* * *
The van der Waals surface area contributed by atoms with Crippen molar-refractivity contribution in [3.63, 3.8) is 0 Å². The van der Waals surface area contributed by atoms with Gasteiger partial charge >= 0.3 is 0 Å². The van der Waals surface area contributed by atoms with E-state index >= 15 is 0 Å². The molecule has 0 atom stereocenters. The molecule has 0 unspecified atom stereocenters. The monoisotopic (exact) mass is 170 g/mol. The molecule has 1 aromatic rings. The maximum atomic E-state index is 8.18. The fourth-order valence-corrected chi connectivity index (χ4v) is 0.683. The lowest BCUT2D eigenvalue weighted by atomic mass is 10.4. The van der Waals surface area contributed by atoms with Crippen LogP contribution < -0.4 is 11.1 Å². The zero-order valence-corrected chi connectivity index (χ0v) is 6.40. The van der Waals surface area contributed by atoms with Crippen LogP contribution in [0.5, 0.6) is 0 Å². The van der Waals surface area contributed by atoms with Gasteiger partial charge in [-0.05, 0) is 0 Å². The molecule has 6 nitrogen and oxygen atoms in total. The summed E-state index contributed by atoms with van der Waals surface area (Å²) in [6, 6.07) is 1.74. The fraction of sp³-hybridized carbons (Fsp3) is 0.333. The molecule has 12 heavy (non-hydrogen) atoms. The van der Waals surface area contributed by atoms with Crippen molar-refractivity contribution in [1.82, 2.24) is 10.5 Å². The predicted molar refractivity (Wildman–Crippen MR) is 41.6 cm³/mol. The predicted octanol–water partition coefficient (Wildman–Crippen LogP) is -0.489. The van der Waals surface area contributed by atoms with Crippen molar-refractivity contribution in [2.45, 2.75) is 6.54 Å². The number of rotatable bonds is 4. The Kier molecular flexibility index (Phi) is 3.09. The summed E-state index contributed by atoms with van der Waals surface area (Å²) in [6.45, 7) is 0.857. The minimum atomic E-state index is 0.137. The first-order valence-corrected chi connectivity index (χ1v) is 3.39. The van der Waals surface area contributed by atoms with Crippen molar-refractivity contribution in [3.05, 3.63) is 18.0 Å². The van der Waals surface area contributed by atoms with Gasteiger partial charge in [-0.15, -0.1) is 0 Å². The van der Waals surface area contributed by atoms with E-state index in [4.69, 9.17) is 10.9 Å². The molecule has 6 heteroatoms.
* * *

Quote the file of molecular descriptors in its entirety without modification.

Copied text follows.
The van der Waals surface area contributed by atoms with Crippen molar-refractivity contribution in [3.63, 3.8) is 0 Å². The van der Waals surface area contributed by atoms with Gasteiger partial charge >= 0.3 is 0 Å². The van der Waals surface area contributed by atoms with E-state index >= 15 is 0 Å². The molecule has 0 atom stereocenters. The molecule has 0 unspecified atom stereocenters. The monoisotopic (exact) mass is 170 g/mol. The molecule has 1 aromatic rings. The maximum atomic E-state index is 8.18. The fourth-order valence-corrected chi connectivity index (χ4v) is 0.683. The lowest BCUT2D eigenvalue weighted by atomic mass is 10.4. The van der Waals surface area contributed by atoms with Crippen LogP contribution < -0.4 is 11.1 Å². The zero-order valence-corrected chi connectivity index (χ0v) is 6.40. The van der Waals surface area contributed by atoms with Crippen LogP contribution in [0.5, 0.6) is 0 Å². The van der Waals surface area contributed by atoms with Gasteiger partial charge in [-0.05, 0) is 0 Å². The molecule has 6 nitrogen and oxygen atoms in total. The summed E-state index contributed by atoms with van der Waals surface area (Å²) in [6, 6.07) is 1.74. The fraction of sp³-hybridized carbons (Fsp3) is 0.333. The molecule has 12 heavy (non-hydrogen) atoms. The van der Waals surface area contributed by atoms with Crippen molar-refractivity contribution in [1.82, 2.24) is 10.5 Å². The predicted molar refractivity (Wildman–Crippen MR) is 41.6 cm³/mol. The predicted octanol–water partition coefficient (Wildman–Crippen LogP) is -0.489. The van der Waals surface area contributed by atoms with Crippen molar-refractivity contribution in [2.45, 2.75) is 6.54 Å². The number of rotatable bonds is 4. The Kier molecular flexibility index (Phi) is 3.09. The summed E-state index contributed by atoms with van der Waals surface area (Å²) in [6.45, 7) is 0.857. The minimum atomic E-state index is 0.137. The first-order valence-corrected chi connectivity index (χ1v) is 3.39. The van der Waals surface area contributed by atoms with Crippen molar-refractivity contribution in [3.05, 3.63) is 18.0 Å². The van der Waals surface area contributed by atoms with Gasteiger partial charge in [-0.15, -0.1) is 0 Å². The van der Waals surface area contributed by atoms with E-state index in [4.69, 9.17) is 10.9 Å². The molecule has 6 heteroatoms.